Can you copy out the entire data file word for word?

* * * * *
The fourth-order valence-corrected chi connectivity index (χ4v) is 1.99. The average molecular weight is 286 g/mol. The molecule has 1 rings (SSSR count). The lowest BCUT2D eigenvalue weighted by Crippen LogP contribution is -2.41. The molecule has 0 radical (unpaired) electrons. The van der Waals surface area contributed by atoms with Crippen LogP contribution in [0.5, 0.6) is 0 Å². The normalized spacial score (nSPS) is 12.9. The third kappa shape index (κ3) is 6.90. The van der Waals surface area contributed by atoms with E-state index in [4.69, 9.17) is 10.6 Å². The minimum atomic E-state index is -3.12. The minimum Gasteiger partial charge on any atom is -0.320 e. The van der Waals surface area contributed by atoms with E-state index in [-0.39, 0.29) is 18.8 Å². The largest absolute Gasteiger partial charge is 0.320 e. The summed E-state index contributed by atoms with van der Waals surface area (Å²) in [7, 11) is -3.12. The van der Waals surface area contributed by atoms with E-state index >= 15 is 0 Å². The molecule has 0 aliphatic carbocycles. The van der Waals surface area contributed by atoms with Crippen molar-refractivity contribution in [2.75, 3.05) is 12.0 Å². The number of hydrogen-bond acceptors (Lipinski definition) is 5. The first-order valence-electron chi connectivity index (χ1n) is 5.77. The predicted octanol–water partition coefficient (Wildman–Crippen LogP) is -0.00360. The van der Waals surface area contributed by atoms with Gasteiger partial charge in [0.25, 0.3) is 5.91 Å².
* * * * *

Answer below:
The fourth-order valence-corrected chi connectivity index (χ4v) is 1.99. The average molecular weight is 286 g/mol. The molecule has 1 rings (SSSR count). The lowest BCUT2D eigenvalue weighted by Crippen LogP contribution is -2.41. The molecule has 0 radical (unpaired) electrons. The van der Waals surface area contributed by atoms with Crippen LogP contribution in [0.5, 0.6) is 0 Å². The normalized spacial score (nSPS) is 12.9. The third kappa shape index (κ3) is 6.90. The van der Waals surface area contributed by atoms with E-state index in [4.69, 9.17) is 10.6 Å². The minimum atomic E-state index is -3.12. The minimum Gasteiger partial charge on any atom is -0.320 e. The van der Waals surface area contributed by atoms with E-state index in [-0.39, 0.29) is 18.8 Å². The largest absolute Gasteiger partial charge is 0.320 e. The summed E-state index contributed by atoms with van der Waals surface area (Å²) in [7, 11) is -3.12. The van der Waals surface area contributed by atoms with E-state index >= 15 is 0 Å². The molecule has 0 aliphatic carbocycles. The van der Waals surface area contributed by atoms with Crippen molar-refractivity contribution in [2.75, 3.05) is 12.0 Å². The number of hydrogen-bond acceptors (Lipinski definition) is 5. The first-order valence-electron chi connectivity index (χ1n) is 5.77. The predicted octanol–water partition coefficient (Wildman–Crippen LogP) is -0.00360. The van der Waals surface area contributed by atoms with Gasteiger partial charge in [0.25, 0.3) is 5.91 Å².